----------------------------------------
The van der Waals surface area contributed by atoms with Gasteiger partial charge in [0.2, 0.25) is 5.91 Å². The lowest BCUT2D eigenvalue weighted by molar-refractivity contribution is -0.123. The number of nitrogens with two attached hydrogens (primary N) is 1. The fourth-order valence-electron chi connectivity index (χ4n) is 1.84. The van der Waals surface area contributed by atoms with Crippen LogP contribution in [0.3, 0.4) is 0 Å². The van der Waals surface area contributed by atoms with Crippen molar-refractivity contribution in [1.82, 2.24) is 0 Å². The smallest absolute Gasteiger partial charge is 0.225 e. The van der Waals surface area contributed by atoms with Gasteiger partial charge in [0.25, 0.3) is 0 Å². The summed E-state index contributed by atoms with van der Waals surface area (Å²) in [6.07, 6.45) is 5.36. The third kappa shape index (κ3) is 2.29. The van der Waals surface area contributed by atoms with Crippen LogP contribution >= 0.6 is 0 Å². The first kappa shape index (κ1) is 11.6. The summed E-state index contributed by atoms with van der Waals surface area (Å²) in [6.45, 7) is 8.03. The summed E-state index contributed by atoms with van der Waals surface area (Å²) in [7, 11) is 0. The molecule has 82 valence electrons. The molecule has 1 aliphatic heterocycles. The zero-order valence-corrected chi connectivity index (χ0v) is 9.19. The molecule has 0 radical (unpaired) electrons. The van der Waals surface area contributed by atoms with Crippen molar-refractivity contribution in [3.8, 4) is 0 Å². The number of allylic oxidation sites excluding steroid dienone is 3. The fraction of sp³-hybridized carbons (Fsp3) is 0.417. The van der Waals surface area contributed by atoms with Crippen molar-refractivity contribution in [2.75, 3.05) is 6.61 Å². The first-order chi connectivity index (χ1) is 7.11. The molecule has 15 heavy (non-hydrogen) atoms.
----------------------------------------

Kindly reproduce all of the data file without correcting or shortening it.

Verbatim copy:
The van der Waals surface area contributed by atoms with Gasteiger partial charge in [0.2, 0.25) is 5.91 Å². The lowest BCUT2D eigenvalue weighted by molar-refractivity contribution is -0.123. The number of nitrogens with two attached hydrogens (primary N) is 1. The fourth-order valence-electron chi connectivity index (χ4n) is 1.84. The van der Waals surface area contributed by atoms with Crippen LogP contribution in [0.3, 0.4) is 0 Å². The van der Waals surface area contributed by atoms with Crippen molar-refractivity contribution in [1.82, 2.24) is 0 Å². The smallest absolute Gasteiger partial charge is 0.225 e. The van der Waals surface area contributed by atoms with Gasteiger partial charge in [0.25, 0.3) is 0 Å². The summed E-state index contributed by atoms with van der Waals surface area (Å²) in [6.07, 6.45) is 5.36. The third kappa shape index (κ3) is 2.29. The van der Waals surface area contributed by atoms with Crippen LogP contribution >= 0.6 is 0 Å². The first kappa shape index (κ1) is 11.6. The summed E-state index contributed by atoms with van der Waals surface area (Å²) in [6.45, 7) is 8.03. The summed E-state index contributed by atoms with van der Waals surface area (Å²) in [7, 11) is 0. The molecule has 82 valence electrons. The molecule has 1 aliphatic heterocycles. The zero-order valence-corrected chi connectivity index (χ0v) is 9.19. The molecule has 0 radical (unpaired) electrons. The van der Waals surface area contributed by atoms with Crippen molar-refractivity contribution in [3.8, 4) is 0 Å². The number of allylic oxidation sites excluding steroid dienone is 3. The fraction of sp³-hybridized carbons (Fsp3) is 0.417. The van der Waals surface area contributed by atoms with Crippen molar-refractivity contribution in [2.75, 3.05) is 6.61 Å². The first-order chi connectivity index (χ1) is 7.11. The molecule has 15 heavy (non-hydrogen) atoms.